The dog halted, its large brown eyes staring at the bike rider; “All right. Hold on.” Brad eased his bike into the weeds and pushed down a section of the fence. The dog immediately began to wiggle, “Easy, just a sec. Sit.” Brad pulled the dog’s chain out from under the fence and examined it. Ripped apart, probably that morning, by brute animal strength. Back on his bike, the dog trotting beside him and play-snapping at his foot pedal, Brad rode toward his neighbor’s house, more a shack in need of a paint job, replumbed windows, and new roof shingles.

He knocked on the windowless door and after a good thirty seconds, a young dark-haired man answered, his eyes heavy-lidded and unfocused. Not a morning person, “Do you let your dog run around loose with a broken chain dragging behind him?” Brad didn’t know why he had said that except he did.

“Lucy,” said the dog’s owner, “Did you try and get away again?” The dog wagged her whole body as she came forward.

“Oh, he’s a she,” said Brad; “Didn’t seem like she wanted to run off. But she does like to chase cats.”

“Right. Hey, thanks a lot.” The guy was looking at Brad as if it were the first time he’d seen him; “You live around here?”

“Next door.”


“No,” said Brad, “Downstairs. Why?”

“No reason. Thanks again.” The reunited pair disappeared into the house.

A headwind slowing his progress, a remounted Brad crossed the train tracks, biked as close to the dirt side of the country road as he could, and headed toward campus. His trajectory took him past forgotten houses, treeless lots, layers of dust—all gradually superseded by actual homes, apartment complexes, and tended grass strips parallel to unbroken sidewalks.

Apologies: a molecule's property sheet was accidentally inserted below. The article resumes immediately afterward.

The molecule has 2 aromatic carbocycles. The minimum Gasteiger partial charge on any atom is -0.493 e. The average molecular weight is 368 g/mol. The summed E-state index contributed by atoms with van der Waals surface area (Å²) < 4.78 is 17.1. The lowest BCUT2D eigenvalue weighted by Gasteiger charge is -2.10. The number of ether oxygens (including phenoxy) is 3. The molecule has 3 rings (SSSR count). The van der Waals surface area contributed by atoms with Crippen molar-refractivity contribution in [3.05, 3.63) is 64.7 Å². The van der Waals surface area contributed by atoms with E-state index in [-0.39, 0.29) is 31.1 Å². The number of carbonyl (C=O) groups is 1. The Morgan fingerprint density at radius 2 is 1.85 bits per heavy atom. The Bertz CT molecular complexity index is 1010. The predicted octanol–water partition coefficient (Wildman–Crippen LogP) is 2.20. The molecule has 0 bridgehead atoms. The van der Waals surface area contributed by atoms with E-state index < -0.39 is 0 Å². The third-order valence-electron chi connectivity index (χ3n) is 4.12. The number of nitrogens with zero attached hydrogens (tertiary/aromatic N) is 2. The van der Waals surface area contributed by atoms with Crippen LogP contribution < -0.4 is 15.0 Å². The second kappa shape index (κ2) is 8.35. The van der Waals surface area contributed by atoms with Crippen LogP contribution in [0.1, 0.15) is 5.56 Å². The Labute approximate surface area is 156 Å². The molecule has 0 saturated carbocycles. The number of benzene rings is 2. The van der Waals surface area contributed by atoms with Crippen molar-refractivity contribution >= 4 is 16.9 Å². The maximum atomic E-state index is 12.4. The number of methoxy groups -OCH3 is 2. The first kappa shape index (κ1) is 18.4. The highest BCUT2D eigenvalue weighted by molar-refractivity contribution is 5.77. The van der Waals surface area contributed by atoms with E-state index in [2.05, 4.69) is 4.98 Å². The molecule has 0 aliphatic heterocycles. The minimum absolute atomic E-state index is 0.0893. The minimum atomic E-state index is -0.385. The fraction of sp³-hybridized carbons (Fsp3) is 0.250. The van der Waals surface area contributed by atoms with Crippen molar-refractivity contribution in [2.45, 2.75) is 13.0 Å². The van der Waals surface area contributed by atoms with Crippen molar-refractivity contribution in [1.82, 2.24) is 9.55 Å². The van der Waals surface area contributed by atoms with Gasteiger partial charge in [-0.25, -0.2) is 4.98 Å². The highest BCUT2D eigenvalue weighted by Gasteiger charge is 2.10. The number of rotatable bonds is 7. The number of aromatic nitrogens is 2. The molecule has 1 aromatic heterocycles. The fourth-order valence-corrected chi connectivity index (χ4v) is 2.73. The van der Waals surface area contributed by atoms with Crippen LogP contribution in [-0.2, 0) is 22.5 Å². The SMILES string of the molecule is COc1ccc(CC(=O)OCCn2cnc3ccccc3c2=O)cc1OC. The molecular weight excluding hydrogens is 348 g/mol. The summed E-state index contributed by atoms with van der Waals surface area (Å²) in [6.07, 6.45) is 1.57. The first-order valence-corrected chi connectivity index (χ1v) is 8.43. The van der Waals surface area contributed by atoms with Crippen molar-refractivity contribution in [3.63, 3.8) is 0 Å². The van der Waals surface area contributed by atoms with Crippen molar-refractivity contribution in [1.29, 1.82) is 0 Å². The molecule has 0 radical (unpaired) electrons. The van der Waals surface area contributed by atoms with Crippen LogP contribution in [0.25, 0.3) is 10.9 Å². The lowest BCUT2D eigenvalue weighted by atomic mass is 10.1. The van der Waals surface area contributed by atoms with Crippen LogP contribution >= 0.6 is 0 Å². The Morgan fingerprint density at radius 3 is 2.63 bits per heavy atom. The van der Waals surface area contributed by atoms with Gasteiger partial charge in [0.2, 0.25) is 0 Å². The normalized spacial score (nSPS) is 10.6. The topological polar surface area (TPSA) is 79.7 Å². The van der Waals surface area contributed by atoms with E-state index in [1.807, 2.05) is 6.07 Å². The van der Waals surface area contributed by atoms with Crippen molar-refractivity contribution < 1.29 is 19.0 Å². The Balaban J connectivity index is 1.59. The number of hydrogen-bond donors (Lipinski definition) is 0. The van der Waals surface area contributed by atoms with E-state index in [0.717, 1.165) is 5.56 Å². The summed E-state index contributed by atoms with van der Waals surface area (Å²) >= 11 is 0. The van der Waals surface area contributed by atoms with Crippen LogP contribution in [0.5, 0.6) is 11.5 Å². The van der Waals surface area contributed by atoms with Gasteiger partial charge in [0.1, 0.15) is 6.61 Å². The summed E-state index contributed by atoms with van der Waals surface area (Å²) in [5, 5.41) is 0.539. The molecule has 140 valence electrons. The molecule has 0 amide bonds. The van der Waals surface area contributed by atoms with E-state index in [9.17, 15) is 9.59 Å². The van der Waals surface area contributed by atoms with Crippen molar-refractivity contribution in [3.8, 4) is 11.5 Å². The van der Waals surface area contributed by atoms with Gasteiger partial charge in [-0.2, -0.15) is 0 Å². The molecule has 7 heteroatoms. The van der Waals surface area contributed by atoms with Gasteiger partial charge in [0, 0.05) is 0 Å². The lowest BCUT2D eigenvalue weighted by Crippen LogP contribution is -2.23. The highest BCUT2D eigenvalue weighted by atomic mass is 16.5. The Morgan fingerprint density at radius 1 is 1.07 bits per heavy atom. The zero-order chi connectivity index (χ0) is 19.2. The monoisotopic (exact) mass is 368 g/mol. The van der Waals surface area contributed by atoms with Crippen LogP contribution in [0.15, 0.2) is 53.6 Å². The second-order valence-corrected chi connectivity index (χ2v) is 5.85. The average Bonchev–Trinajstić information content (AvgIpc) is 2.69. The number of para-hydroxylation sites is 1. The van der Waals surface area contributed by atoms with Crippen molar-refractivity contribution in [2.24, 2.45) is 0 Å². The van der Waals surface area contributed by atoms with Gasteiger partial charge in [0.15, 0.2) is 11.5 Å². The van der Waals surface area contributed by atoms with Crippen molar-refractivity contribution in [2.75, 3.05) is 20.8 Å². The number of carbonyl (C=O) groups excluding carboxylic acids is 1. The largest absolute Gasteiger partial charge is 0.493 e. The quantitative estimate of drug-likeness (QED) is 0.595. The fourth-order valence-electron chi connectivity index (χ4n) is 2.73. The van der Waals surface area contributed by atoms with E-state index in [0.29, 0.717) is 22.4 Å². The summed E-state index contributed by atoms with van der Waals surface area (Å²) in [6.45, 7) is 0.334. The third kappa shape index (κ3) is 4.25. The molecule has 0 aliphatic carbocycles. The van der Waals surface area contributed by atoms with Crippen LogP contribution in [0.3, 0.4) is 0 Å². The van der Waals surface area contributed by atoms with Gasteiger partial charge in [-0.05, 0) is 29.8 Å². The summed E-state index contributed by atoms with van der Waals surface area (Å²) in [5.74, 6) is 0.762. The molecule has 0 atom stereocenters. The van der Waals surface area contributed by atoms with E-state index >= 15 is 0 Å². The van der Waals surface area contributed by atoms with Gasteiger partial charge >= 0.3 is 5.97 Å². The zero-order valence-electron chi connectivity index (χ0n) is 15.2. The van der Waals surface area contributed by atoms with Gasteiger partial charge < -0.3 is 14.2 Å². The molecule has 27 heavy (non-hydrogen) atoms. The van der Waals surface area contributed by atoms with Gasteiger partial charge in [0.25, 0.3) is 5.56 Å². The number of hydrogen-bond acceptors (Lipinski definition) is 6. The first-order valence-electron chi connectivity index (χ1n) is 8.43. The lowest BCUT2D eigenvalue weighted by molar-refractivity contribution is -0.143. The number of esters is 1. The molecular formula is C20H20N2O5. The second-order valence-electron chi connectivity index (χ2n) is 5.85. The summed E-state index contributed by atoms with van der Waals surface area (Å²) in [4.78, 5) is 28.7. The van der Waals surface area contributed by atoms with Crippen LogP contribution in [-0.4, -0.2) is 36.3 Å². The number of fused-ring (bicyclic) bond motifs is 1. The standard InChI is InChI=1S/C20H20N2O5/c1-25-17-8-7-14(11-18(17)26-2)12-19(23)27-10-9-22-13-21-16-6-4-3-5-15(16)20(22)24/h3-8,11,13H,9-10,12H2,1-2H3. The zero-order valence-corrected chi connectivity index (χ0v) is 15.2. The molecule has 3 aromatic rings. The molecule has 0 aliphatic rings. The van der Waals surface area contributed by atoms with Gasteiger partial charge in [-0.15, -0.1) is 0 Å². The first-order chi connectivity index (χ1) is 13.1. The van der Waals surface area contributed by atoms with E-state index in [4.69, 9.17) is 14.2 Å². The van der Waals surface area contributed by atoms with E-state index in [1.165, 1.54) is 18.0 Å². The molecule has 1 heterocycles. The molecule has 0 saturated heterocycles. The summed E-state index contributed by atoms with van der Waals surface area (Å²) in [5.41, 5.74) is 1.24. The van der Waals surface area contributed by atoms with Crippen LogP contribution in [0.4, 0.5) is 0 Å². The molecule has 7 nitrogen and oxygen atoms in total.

At the edge of the campus commons, he stopped as if encountering an invisible barrier. It was time. Time to have an overdue conversation with his roommates, who were as aware of the criminal ring upstairs as he was. Of course, an argument could be made the bike thieves were just striking out against the capitalist system. Redressing a societal wrong. No, that explanation didn’t hold up. This was not a case of Robin Hood robbing from the rich, etc. Those bike thieves lacked idealism.

Still, what if his roommates didn’t agree with Brad and took more of a live and let live approach? It’s not as if he resided in a law-and-order household. Brad felt a tension spreading outward from his stomach. He should pay attention to his gut and at least acknowledge its insistence on some kind of action. Maybe there was an app to obtain a list of bikes stolen around the city. That could be a start. Continue to gather evidence. Surreptitiously take photos of the deeds in progress. Seek advice from a law school student.

Crossing the manicured campus, Brad wondered wryly if the local police had any kind of witness protection program. In the coming days, he might qualify as a candidate. Or not.


Martin Perlman lives and writes in Seattle. Previous work has been included in Rosebud Magazine, Catamaran Literary Reader, Sortes Magazine, Red Noise Collective Anthology, Men Matters Journal and 34th Parallel Magazine among others. He wrote a whimsical novel, Thinks Out Loud, A Blog at First (Marrow Press).